Russian Blockbuster Stalingrad Heads to U.S. IMAX Theaters
Posted January 9, 2014 06:35 PM by Webmaster
Director Fedor Bondarchuk's (son of legendary director Sergei Bondarchuk, War and Peace, Waterloo) epic war film Stalingrad, a box office hit in Russia last year, is coming to U.S. IMAX 3D theaters in February. Columbia Pictures will distribute the film, which was selected to represent Russia in the best Foreign Language Film category of the 2014 Academy Awards.
Stalingrad will open in IMAX theaters across the country on February 28th.
Official synopsis: Stalingrad, Russia's first ever 3D film, is a drama set in 1942, during one of the most important battles of World War II, which stopped the progress of Nazi forces and turned the tide of war in favor of the Allies. The Soviet army mounts a counter-attack on the Nazi forces that occupy half of Stalingrad on the other side of the Volga, but the operation to cross the river is unsuccessful. A few soldiers who managed to get to the other side take refuge in a house on the bank of Volga. Here they find a girl who didn't escape when the Germans came. While the whole might of the German army descends onto them, the heroes of Stalingrad experience love, loss, joy and the sense of ultimate freedom that can only be felt by those about to die. They defend the house at all costs while the Red Army prepares for another attack.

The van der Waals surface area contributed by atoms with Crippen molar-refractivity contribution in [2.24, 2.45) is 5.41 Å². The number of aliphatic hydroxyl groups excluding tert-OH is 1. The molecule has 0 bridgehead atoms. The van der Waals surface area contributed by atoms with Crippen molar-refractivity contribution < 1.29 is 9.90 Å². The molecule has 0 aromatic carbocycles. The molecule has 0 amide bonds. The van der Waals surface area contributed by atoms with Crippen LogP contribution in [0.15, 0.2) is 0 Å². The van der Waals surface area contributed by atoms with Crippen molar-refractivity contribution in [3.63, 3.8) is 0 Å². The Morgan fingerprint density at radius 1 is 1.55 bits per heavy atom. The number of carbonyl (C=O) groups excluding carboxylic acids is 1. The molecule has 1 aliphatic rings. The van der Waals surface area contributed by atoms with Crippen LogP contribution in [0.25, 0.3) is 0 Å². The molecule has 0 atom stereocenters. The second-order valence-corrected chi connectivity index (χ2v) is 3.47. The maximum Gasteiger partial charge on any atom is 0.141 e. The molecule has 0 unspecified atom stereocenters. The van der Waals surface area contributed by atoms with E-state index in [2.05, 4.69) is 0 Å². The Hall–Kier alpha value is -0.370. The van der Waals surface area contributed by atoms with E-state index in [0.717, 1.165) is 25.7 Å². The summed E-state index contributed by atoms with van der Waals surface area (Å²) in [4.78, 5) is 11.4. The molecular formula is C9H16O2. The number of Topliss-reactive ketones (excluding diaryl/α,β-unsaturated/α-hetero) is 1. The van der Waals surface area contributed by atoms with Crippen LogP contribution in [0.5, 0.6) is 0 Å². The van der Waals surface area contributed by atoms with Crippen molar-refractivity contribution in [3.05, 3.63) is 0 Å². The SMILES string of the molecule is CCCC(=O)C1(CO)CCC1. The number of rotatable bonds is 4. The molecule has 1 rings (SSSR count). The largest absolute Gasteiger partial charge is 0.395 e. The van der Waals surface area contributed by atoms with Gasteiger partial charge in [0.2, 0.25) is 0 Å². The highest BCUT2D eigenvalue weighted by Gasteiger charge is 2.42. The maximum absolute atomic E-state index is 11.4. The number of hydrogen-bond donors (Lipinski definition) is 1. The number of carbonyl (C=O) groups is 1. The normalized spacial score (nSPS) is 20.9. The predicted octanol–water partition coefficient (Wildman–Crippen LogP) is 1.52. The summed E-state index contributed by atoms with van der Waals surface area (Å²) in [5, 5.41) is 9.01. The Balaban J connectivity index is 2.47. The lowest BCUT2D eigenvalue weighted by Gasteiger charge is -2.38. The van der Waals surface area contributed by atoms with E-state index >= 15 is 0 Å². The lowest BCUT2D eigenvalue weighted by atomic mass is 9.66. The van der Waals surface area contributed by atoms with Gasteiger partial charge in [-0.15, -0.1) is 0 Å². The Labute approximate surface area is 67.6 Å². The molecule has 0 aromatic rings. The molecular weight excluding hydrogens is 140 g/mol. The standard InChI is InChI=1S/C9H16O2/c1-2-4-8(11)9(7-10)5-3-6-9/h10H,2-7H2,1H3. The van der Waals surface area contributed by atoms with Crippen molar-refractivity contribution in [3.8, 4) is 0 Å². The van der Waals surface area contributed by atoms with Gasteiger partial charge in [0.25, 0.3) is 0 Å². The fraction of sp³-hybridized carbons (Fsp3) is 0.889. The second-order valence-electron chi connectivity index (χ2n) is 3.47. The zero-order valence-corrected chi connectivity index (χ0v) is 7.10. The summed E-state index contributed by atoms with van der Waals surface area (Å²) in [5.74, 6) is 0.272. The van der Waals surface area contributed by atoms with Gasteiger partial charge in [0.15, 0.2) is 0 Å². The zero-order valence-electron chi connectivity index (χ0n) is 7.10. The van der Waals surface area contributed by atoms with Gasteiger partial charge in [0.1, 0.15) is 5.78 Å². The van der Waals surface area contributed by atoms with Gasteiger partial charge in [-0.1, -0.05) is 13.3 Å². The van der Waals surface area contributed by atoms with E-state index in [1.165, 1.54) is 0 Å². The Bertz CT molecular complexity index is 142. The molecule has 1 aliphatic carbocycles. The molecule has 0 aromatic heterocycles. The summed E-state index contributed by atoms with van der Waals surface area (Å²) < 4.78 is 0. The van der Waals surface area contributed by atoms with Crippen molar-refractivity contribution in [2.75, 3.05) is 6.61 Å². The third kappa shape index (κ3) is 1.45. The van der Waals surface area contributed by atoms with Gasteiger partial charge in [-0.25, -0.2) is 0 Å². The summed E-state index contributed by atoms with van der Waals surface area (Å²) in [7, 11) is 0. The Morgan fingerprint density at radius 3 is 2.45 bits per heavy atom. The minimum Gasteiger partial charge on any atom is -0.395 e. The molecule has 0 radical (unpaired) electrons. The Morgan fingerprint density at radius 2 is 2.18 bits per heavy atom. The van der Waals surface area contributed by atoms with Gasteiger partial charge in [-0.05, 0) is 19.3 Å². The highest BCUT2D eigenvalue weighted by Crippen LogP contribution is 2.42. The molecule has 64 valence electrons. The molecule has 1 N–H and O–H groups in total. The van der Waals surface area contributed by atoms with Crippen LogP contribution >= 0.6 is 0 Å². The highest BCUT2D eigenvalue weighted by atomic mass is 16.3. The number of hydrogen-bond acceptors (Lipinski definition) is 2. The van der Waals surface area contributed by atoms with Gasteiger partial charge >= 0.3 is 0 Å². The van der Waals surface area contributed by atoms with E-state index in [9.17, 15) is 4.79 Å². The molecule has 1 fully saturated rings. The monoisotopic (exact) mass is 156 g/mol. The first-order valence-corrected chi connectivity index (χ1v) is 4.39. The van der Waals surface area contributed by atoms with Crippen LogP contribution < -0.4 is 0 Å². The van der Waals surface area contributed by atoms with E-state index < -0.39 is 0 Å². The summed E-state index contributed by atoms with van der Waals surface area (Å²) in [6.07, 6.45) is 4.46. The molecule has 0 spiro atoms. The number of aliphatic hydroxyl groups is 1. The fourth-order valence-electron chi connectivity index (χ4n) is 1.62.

I really enjoy films about WWII. That said; the trailer looks like an American summer blockbuster with it's CGI, slo-mo, stylized fighting, not to mention the 3D element. I'll reserve judgement until I read about it and eventually see it (if it even plays here) but I hope it's closer to Downfall than Pearl Harbor.
I like the 90's version of Stalingrad. This looks a bit needlessly blown-up and CGI'd. Like you can't depict the sufferings of war without that stuff nowadays. As in, people can't think and feel without it (or rather are assumed not being able to). And there's definitely too much war mongering going on even today, IRL.
However, I might be wrong about this movie (not that Russia is especially known for being a "loving and tolerant" country, but rather inhumane...). And Thomas Kretschmann is in it. He's cool and always manages to bring a special sense of presence to the screen. I mean, he is awesome in The Pianist; my favorite WWII movie.
My g/f just asked me the other day what movie I would remake if I could. My answer was "Enemy at the Gates" because the Battle of Stalingrad--one of the largest battles ever--has such potential as dramatic story. Unfortunately EatG was nothing more than an awful love triangle.
This movie has potential but I fear it was made less for us history buffs than the summer popcorn crowd.